Wiikwemkoong Fall Fair fun for the whole herd

Wiikwemkoong Fall Fair lightweight horse pull champion Katie Pyette Cyr. photo by Joanne Roy Peltier

WIIKWEMKOONG—The Wiikwemkoong Fall Fair was held this past weekend on what felt more like the first weekend of summer than the first weekend of fall. The unusually high temperatures did little, however, to deter fair goers, and all early indications point toward great attendance numbers according to Wikwemikong Agricultural Group committee member Jacqueline Hopkin. This year’s theme, “Fun for the Whole Herd,” was evident in the variety of events for all ages.

The events were kicked off Wednesday night with a Parade of Lights Bike Night, which was an opportunity for cyclists to decorate their bikes with lights and ride down the main street of Wiikwemkoong en masse. First-time participant Kendra Kitchikeg liked “how everyone lit up their bikes and played music” and thought taking off together was “a lot of fun!” She enjoyed the event with her family and is looking forward to the next one.

Friday evening, the family of the late Louis Manitowabi, hosted a family dance in his honour. Mr. Manitowabi was “an integral part of reviving the Fall Fair and was the lead organizer for many years,” explains Lenore Manitowabi, daughter of the late Mr. Manitowabi, when asked about the importance of honouring her father at the Fall Fair. She goes on to explain that her father was “passionate about the importance that agriculture plays in our everyday lives – it’s what puts food on the table.” For these reasons, honouring him at the Fall Fair was only natural. Unfortunately, however, due to a death in the family, key organizing members of the family were not able to be at the dance and had to find last minute organizers to assist on the evening of the dance. Ms. Manitowabi expressed her profound gratitude to community members Shelley Trudeau and Dawn Wemigwans, who stepped forward to ensure that the dance, organized in her father’s honour, was still able to happen. The grandchildren of Mr. Manitowabi were at the dance and were able to participate in this fun tribute to their grandfather at the fair that he was so fond of.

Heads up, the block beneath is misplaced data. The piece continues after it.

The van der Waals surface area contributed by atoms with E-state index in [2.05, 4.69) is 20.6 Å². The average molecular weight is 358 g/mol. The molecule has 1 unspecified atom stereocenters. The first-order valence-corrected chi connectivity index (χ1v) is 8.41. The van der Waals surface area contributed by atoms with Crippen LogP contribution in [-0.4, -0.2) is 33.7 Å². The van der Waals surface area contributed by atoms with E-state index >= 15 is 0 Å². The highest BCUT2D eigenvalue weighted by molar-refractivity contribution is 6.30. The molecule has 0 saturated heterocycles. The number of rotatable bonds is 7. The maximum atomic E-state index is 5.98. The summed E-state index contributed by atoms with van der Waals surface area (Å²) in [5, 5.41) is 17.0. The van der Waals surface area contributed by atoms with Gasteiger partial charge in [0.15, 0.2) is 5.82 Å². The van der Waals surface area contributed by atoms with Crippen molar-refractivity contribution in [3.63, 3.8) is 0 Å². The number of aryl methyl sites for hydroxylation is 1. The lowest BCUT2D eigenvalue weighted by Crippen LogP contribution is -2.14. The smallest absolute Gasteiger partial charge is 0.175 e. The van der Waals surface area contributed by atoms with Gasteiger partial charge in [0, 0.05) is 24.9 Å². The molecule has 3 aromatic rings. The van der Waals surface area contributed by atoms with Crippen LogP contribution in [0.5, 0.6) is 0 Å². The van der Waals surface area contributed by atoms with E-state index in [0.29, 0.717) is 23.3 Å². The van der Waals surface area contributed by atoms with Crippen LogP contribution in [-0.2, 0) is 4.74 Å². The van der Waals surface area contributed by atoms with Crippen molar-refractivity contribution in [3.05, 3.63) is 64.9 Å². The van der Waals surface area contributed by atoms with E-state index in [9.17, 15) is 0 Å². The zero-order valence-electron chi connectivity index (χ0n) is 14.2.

Emma Shigwadja takes younger brother Carter for a horse ride.
photos by Giselle Aiabens

Saturday’s events started with the parade of floats creatively put together by organizations and families, followed by a pancake breakfast fundraiser and exhibit at the arena, which included entries by school groups and community members alike. The exhibit served as an opportunity for Janine Pitawanakwat of the Wikwemikong Development Commission (WDC) to promote the directory of agricultural and handmade products she is currently compiling. Ms. Pitawanakwat explains that the directory is “an opportunity for community members to advertise their products, for free, whether they be food items like fruits and vegetables or other hand-made products.” She encourages interested community members who would like to be included in the directory to contact her at the WDC office.

The bulk of the outdoor events were held at Thunderbird Park including afternoon entertainment with Eugene Manitowabi and Friends, various activities such as texas horseshoes, capture the flag, round bale rolling, and water hauling, a look-alike contest, dance demonstrations, potato sack races, pony rides, as well as a number of vendor booths with food and produce.